• Herbivores consider the variation of forage qualities (nutritional content and digestibility) as well as quantities (biomass) when foraging. Such selection patterns may change based on the scale of foraging, particularly in the case of ungulates that forage at many scales. • To test selection for quality and quantity in free‐ranging herbivores ac...
Article
Full-text available
Background Landscape genetics is an interdisciplinary field that combines tools and techniques from population genetics with the spatially explicit principles from landscape ecology. Spatial variation in genotypes is used to test hypotheses about how landscape pattern affects dispersal in a wide range of taxa. Lichens, symbiotic associations betwee...
Preprint
Full-text available
Consumers make space use decisions based on resource quality. Most studies that investigate the influence of resource quality on the spatial ecology of consumers use diverse proxies for quality including measures based on habitat classification, forage species diversity and abundance, and nutritional indicators, e.g., protein. Ecological stoichiome...
Article
Large herbivores can have substantial effects on carbon (C) cycling, yet these animals are often overlooked in C budgets. Zoogeochemical effects may be particularly important in boreal forests, where diverse human activities are facilitating the expansion of large herbivore populations. Here, we argue that considering trophic dynamics is necessary...
Article
Forested wetlands are ecologically and economically important, but many are poorly understood. A robust inventory of species is important for sound management in these ecosystems, particularly ones that include cryptogams such as arboreal lichens, which are rich and abundant in forested wetlands. On the island of Newfoundland, Canada, little is kno...
Article
Full-text available
In conservation biology there have been varying answers to the question of “How much land to protect?” Simulation models using decision-support software such as Marxan show that the answer is sensitive to target type and amount, and issues of scale. We used a novel model system for landscape ecology to test empirically whether the minimum conservat...
Article
Full-text available
Intraspecific variability in ecological traits is widespread in nature. Recent evidence, mostly from aquatic ecosystems, shows individuals differing at the most fundamental level, that of their chemical composition. Age, sex, or body size and condition may be key drivers of intraspecific variability in the body concentrations of carbon (C), nitroge...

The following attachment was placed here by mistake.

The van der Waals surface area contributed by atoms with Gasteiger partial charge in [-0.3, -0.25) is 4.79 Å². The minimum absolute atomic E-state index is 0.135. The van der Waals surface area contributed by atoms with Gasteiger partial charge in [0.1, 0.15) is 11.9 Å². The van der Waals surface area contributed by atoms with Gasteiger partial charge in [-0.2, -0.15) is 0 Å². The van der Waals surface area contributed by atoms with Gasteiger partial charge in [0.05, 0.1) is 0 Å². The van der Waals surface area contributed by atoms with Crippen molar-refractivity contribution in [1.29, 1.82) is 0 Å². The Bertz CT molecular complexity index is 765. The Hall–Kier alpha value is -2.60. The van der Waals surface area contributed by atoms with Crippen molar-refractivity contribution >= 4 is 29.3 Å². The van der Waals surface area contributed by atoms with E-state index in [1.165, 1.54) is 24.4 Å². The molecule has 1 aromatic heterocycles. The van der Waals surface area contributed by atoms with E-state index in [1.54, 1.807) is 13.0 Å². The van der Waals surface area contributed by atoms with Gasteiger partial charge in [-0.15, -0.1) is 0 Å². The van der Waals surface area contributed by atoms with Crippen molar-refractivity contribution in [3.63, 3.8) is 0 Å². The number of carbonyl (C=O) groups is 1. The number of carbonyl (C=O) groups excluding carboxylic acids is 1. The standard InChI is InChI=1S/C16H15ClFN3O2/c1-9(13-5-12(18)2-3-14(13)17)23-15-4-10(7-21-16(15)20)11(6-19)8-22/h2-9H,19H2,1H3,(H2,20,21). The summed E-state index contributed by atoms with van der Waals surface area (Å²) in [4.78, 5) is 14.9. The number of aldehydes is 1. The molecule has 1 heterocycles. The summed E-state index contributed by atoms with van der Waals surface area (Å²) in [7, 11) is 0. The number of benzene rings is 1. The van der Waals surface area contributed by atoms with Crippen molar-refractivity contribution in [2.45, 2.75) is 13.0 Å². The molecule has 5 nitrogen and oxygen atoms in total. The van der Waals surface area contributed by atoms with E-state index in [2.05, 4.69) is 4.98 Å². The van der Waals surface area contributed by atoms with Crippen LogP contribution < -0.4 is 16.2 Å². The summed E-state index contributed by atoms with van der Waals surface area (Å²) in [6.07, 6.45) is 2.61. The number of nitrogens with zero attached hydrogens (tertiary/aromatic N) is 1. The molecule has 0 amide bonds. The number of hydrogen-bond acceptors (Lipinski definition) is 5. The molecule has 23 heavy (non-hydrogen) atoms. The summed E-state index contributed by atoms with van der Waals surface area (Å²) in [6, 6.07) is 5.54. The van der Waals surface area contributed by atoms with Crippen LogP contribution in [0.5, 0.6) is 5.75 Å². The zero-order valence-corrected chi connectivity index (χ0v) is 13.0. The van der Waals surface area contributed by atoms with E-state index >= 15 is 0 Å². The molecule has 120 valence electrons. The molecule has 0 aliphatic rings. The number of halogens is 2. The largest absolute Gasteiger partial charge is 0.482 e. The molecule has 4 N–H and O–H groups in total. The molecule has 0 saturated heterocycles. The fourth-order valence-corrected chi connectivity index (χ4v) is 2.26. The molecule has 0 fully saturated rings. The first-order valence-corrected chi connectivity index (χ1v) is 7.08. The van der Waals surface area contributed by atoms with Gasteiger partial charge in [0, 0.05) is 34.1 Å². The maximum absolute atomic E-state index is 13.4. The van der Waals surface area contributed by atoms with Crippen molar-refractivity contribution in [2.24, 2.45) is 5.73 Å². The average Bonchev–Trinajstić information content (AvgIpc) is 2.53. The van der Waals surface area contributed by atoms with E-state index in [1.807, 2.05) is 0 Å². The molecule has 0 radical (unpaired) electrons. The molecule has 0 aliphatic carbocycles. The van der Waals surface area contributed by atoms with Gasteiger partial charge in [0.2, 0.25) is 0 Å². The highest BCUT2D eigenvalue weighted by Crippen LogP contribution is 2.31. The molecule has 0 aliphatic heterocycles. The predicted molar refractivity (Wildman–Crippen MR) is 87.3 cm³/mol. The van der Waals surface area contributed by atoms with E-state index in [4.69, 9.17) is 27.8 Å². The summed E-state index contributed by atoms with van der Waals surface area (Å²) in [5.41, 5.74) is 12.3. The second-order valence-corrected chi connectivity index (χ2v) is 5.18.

Article
When doing inventory for cryptic and rare species, it can be difficult to determine with great confidence that a sampled area has no occurrences of the target species. Boreal Felt lichen (Erioderma pedicellatum (Hue.) P.M.Jørg.) and Vole Ears lichen (Erioderma mollissimum (G.Sampaio) Du Rietz) are two rare species of cyanolichens that have several...
Article
When doing inventory for cryptic and rare species, it can be difficult to determine with great confidence that a sampled area has no occurrences of the target species. Boreal Felt lichen (Erioderma pedicellatum (Hue.) P.M.Jørg.) and Vole Ears lichen (Erioderma mollissimum (G.Sampaio) Du Rietz) are two rare species of cyanolichens that have several...
Article
Full-text available
The Mid-Atlantic Coastal Plain (MACP) is an ecoregion with high biodiversity that is under imminent threat from sea level rise and habitat loss. Previous studies have shown i) the area to be high in lichen biodiversity, including endemic species, ii) the most lichen species-rich sites are the most imperiled by sea-level rise, and iii) common, wides...
Preprint
Full-text available
Intraspecific variability in ecological traits is widespread in nature. Recent evidence, mostly from aquatic ecosystems, shows individuals differing at the most fundamental level, that of their chemical composition. Age, sex, or body size may be key drivers of intraspecific variability in the body concentrations of carbon (C), nitrogen (N), and pho...
Article
Forest managers have a responsibility to identify and conserve ecologically exceptional forest stands. In North America, priority areas of old‐growth forest are often identified based primarily on the age of trees within the stand. However, delineating forests with high conservation value based solely on tree age is an oversimplification. Therefore...
Article
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Understanding how conservation of woodland caribou, an at-risk species for which large undisturbed areas are often proposed to maintain viable populations, can contribute to conservation of boreal biodiversity is an important consideration for an ecosystem warming at twice the global average and experiencing rapid resource development. We assess th...